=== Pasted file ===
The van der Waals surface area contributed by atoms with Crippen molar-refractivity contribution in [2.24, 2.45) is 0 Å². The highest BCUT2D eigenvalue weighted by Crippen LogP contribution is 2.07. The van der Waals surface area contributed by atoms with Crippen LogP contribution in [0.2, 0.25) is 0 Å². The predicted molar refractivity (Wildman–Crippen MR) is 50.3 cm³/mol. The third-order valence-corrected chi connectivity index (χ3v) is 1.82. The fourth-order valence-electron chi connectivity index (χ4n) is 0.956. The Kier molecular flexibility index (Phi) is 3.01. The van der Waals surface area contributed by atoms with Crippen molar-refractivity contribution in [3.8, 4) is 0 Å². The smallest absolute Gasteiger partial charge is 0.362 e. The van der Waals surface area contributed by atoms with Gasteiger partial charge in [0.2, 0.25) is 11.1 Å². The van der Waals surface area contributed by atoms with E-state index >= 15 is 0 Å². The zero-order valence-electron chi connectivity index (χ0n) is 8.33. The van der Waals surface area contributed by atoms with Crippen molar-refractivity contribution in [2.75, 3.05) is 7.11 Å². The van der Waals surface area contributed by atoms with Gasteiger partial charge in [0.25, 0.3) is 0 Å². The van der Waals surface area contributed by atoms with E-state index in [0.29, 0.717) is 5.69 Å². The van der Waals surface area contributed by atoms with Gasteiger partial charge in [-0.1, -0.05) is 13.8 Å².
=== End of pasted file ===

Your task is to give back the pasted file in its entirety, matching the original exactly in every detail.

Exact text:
The van der Waals surface area contributed by atoms with Crippen molar-refractivity contribution in [2.24, 2.45) is 0 Å². The highest BCUT2D eigenvalue weighted by Crippen LogP contribution is 2.07. The van der Waals surface area contributed by atoms with Crippen LogP contribution in [0.2, 0.25) is 0 Å². The predicted molar refractivity (Wildman–Crippen MR) is 50.3 cm³/mol. The third-order valence-corrected chi connectivity index (χ3v) is 1.82. The fourth-order valence-electron chi connectivity index (χ4n) is 0.956. The Kier molecular flexibility index (Phi) is 3.01. The van der Waals surface area contributed by atoms with Crippen molar-refractivity contribution in [3.8, 4) is 0 Å². The smallest absolute Gasteiger partial charge is 0.362 e. The van der Waals surface area contributed by atoms with Gasteiger partial charge in [0.2, 0.25) is 11.1 Å². The van der Waals surface area contributed by atoms with E-state index >= 15 is 0 Å². The zero-order valence-electron chi connectivity index (χ0n) is 8.33. The van der Waals surface area contributed by atoms with Crippen molar-refractivity contribution in [2.75, 3.05) is 7.11 Å². The van der Waals surface area contributed by atoms with Gasteiger partial charge in [0.25, 0.3) is 0 Å². The van der Waals surface area contributed by atoms with E-state index in [0.29, 0.717) is 5.69 Å². The van der Waals surface area contributed by atoms with Gasteiger partial charge in [-0.1, -0.05) is 13.8 Å².